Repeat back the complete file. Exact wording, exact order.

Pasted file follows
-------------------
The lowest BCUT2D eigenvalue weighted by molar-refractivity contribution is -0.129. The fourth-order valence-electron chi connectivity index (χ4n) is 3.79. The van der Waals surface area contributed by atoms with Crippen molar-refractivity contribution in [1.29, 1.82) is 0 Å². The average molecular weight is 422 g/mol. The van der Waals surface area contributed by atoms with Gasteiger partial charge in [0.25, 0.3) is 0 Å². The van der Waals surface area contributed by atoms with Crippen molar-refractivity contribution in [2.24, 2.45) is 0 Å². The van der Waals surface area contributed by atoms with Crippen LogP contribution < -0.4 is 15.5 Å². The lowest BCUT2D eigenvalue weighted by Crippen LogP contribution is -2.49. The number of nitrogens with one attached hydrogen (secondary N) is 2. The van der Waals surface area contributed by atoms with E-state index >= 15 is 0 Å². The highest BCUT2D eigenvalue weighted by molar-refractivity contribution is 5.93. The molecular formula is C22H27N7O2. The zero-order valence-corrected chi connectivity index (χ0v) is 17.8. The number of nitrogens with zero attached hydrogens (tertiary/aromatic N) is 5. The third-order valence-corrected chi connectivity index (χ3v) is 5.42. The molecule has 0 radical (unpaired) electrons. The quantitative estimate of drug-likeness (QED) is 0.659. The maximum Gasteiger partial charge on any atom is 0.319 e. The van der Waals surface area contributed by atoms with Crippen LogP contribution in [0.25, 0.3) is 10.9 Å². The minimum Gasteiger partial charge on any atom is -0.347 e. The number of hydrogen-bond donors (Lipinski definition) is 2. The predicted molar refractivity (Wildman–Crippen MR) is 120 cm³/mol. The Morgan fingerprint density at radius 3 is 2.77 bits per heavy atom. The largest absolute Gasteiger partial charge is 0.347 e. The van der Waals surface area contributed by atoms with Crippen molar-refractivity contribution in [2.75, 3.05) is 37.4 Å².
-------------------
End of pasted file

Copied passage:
The lowest BCUT2D eigenvalue weighted by molar-refractivity contribution is -0.129. The fourth-order valence-electron chi connectivity index (χ4n) is 3.79. The van der Waals surface area contributed by atoms with Crippen molar-refractivity contribution in [1.29, 1.82) is 0 Å². The average molecular weight is 422 g/mol. The van der Waals surface area contributed by atoms with Gasteiger partial charge in [0.25, 0.3) is 0 Å². The van der Waals surface area contributed by atoms with Crippen molar-refractivity contribution in [2.24, 2.45) is 0 Å². The van der Waals surface area contributed by atoms with Crippen LogP contribution < -0.4 is 15.5 Å². The lowest BCUT2D eigenvalue weighted by Crippen LogP contribution is -2.49. The number of nitrogens with one attached hydrogen (secondary N) is 2. The van der Waals surface area contributed by atoms with E-state index >= 15 is 0 Å². The highest BCUT2D eigenvalue weighted by molar-refractivity contribution is 5.93. The molecular formula is C22H27N7O2. The zero-order valence-corrected chi connectivity index (χ0v) is 17.8. The number of nitrogens with zero attached hydrogens (tertiary/aromatic N) is 5. The third-order valence-corrected chi connectivity index (χ3v) is 5.42. The molecule has 0 radical (unpaired) electrons. The quantitative estimate of drug-likeness (QED) is 0.659. The maximum Gasteiger partial charge on any atom is 0.319 e. The van der Waals surface area contributed by atoms with Crippen LogP contribution in [0.25, 0.3) is 10.9 Å². The minimum Gasteiger partial charge on any atom is -0.347 e. The number of hydrogen-bond donors (Lipinski definition) is 2. The predicted molar refractivity (Wildman–Crippen MR) is 120 cm³/mol. The Morgan fingerprint density at radius 3 is 2.77 bits per heavy atom. The largest absolute Gasteiger partial charge is 0.347 e. The van der Waals surface area contributed by atoms with Crippen molar-refractivity contribution in [2.75, 3.05) is 37.4 Å².